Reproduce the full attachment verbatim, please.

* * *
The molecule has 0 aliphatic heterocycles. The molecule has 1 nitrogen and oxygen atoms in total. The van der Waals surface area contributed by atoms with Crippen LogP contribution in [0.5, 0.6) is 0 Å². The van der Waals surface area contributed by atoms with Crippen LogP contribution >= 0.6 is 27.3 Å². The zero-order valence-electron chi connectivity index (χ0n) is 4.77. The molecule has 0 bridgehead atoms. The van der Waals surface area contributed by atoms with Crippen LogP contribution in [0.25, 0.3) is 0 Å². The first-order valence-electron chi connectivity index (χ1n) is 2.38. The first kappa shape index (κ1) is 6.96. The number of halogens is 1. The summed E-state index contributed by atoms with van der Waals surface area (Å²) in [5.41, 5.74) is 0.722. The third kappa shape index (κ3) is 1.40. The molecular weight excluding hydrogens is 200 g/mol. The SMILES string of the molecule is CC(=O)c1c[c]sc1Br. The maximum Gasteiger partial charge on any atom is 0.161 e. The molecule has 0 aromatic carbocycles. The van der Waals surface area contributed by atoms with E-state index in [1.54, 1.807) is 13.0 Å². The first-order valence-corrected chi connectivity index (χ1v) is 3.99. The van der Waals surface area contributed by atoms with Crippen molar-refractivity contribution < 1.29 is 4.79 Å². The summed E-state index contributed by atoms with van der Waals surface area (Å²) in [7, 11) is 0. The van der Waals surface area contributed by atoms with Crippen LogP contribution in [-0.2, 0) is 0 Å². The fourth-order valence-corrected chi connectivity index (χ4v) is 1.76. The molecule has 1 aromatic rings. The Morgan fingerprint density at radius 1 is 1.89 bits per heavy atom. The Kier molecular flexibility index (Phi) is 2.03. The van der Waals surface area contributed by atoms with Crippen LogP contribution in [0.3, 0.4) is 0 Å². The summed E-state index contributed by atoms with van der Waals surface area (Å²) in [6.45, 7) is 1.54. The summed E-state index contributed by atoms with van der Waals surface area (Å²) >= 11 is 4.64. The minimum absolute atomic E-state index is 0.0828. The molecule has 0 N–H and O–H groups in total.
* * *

The molecule has 0 aliphatic heterocycles. The molecule has 1 nitrogen and oxygen atoms in total. The van der Waals surface area contributed by atoms with Crippen LogP contribution in [0.5, 0.6) is 0 Å². The van der Waals surface area contributed by atoms with Crippen LogP contribution >= 0.6 is 27.3 Å². The zero-order valence-electron chi connectivity index (χ0n) is 4.77. The molecule has 0 bridgehead atoms. The van der Waals surface area contributed by atoms with Crippen LogP contribution in [0.25, 0.3) is 0 Å². The first-order valence-electron chi connectivity index (χ1n) is 2.38. The first kappa shape index (κ1) is 6.96. The number of halogens is 1. The summed E-state index contributed by atoms with van der Waals surface area (Å²) in [5.41, 5.74) is 0.722. The third kappa shape index (κ3) is 1.40. The molecular weight excluding hydrogens is 200 g/mol. The SMILES string of the molecule is CC(=O)c1c[c]sc1Br. The maximum Gasteiger partial charge on any atom is 0.161 e. The molecule has 0 aromatic carbocycles. The van der Waals surface area contributed by atoms with E-state index in [1.54, 1.807) is 13.0 Å². The first-order valence-corrected chi connectivity index (χ1v) is 3.99. The van der Waals surface area contributed by atoms with Crippen molar-refractivity contribution < 1.29 is 4.79 Å². The summed E-state index contributed by atoms with van der Waals surface area (Å²) in [7, 11) is 0. The van der Waals surface area contributed by atoms with Crippen LogP contribution in [-0.2, 0) is 0 Å². The fourth-order valence-corrected chi connectivity index (χ4v) is 1.76. The molecule has 1 aromatic rings. The Morgan fingerprint density at radius 1 is 1.89 bits per heavy atom. The Kier molecular flexibility index (Phi) is 2.03. The van der Waals surface area contributed by atoms with Crippen LogP contribution in [0.3, 0.4) is 0 Å². The summed E-state index contributed by atoms with van der Waals surface area (Å²) in [6.45, 7) is 1.54. The summed E-state index contributed by atoms with van der Waals surface area (Å²) >= 11 is 4.64. The minimum absolute atomic E-state index is 0.0828. The molecule has 0 N–H and O–H groups in total.